In Anglo-Saxon countries the stock market has long played a prominent role in corporate thinking, necessitating a reasonable respect for shareholders. In continental Europe, the culture was a little different: the traditional go-to cash raising destination was the bank.
Globalisation has, of course, changed this dynamic but old habits die hard, says Chris Garsten, fund manager at Waverton European Capital Growth Fund, which invests in European equities.
“Growing sales and level of profit with little regard to the capital tied up is still the primary objective for the majority of continental European management teams,” he says.
“We want to invest in companies where the interest of management teams is aligned with that of shareholders.”
Garsten says such shareholder alignment – where surplus cash flows are returned to investors via dividends or share buybacks – is only found in about one third of continental European companies.
His €167.6m fund remains underweight on France, for example, despite President Emmanuel Macron’s pro-market reforms because some corporates in the country, in Garsten’s view, have yet to fully grasp the importance of prioritising shareholders.
The Nordics, however, are different. “Nordic companies are in the vanguard of European companies focusing on maximising shareholder value,” Garsten continues.
This preference is reflected in the fund’s equity holdings. More than one third – Sweden 17.9%, Denmark 7.7%, Finland 6.4% and Norway 5.3% – are invested in the Nordics.
The fund has owned shares in Topdanmark, Denmark’s second largest insurer, for about five years.
After a brush with bankruptcy in the late-1980s, Topdanmark’s management vowed that if the company survived it would repatriate all profits to shareholders via share buybacks.
“It has been good to its promise,” Garsten says.
Over the last two decades, Topdanmark has bought back and cancelled about 80% of its share capital and its share price has increased roughly twenty-fold.
“This phenomenal shareholder return has been achieved with relatively little sales growth, totally killing the misconception that sales growth is important. The key is how much cash is generated and what management does with the cash flow,” Garsten says.
To put the Topdanmark’s performance in context, German insurance giant Allianz has made minimal returns over the last decade. Diluted earnings per share were lower in 2017 than they were in 2007.
“A clear commitment on cash flow repatriation makes it easier to pick long-term winners and Scandinavian companies are good at this. If one can lengthen one’s time frame to five to ten years then huge market inefficiencies can result, because so few investors are willing to look that far out,” says Garsten.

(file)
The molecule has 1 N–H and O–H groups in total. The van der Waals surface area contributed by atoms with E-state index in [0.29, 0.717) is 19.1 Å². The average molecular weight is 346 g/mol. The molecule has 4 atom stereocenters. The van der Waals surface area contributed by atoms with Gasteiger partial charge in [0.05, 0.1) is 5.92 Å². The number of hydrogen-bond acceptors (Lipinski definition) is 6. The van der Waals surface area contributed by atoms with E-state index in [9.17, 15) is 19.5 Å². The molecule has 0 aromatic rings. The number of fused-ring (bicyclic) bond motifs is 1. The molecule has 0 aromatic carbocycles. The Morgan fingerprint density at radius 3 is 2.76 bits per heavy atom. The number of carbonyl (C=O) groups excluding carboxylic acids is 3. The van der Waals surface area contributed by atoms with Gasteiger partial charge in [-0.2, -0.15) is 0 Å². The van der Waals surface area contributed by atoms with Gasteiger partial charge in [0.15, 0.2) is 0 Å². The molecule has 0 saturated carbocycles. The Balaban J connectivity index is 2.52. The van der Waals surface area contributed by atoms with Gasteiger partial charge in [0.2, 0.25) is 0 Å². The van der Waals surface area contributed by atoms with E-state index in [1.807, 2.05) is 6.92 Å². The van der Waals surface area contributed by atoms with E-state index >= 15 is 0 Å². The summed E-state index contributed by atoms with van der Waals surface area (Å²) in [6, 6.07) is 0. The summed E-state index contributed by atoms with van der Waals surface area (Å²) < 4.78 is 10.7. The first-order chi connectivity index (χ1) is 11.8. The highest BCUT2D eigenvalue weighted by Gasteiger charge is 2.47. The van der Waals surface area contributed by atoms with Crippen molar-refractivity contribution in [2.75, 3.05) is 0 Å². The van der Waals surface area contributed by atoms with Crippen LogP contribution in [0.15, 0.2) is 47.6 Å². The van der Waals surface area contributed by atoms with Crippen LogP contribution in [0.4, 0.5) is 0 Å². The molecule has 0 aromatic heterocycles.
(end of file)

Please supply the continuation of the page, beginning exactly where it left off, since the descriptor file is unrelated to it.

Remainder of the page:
The fund has held stock in Swedish snuff manufacturer Swedish Match for more than 15 years for similar reasons. “It’s tremendously profitable company with a history of returning excess cash to shareholders,” Garsten explains.
“Not only has Swedish Match’s dividend yield been high, but over the last ten years the share count has reduced from 274 million to 176 million. Sales revenue has risen by 30%, but earnings per share has more than doubled.”
Most chewing tobacco is banned in the European Union. However, snuff – or ‘snus’ – remains resolutely popular in Sweden and the country received a dispensation from EU rules when it joined the bloc. Swedish Match sells its products in more than 100 countries and its biggest market is the United States.
Norway is the largest salmon producer in the world and the demand for farmed salmon has risen steadily in recent years because of overfishing in the Atlantic. However, the industry has suffered from bouts of severe oversupply leading to in very volatile salmon prices and similarly volatile share prices.
The last few years have seen the Norwegian salmon industry adjust to another challenge: a rise in sea lice – a naturally occurring parasite that attaches itself to fish – which have wreaked havoc with salmon stocks.
However, the sea lice infestation has, in Garsten’s view, actually been “good” for the industry.
“Tight regulation has constrained production resulting in higher salmon prices and operating margins,” he says. “Scandinavian shareholder discipline, means the excess profits have been returned to shareholders, largely through dividends.”
The European Capital Growth Fund owns shares in Norwegian seafood group Marine Harvest.
The fund recently invested in Finnish mining equipment supplier Metso.
“Depressed commodity prices have led mining companies to cut capital spending to the bone and Metso has seen its turnover nearly halve since the 2012 capex peak,” Garsten says.
“However, operating margins have held up amazingly well at 8-9%, having been supported by a focus on high margin service revenues and prudent management. It has no net debt. Years of cost cutting has left the mining equipment fleet ageing, now at a record average age of ten years. Thus, the mining capex cycle only has to turn up very modestly, encouraged by firming commodity prices, to make future new equipment orders very likely.”
“New technology should add some icing on the cake. Metso’s new rock crusher, which cuts operational costs by 10% and enables 10% higher uptime compared to traditional crushers, is a key product area that it claims offers one of the biggest technology changes for 30 years.”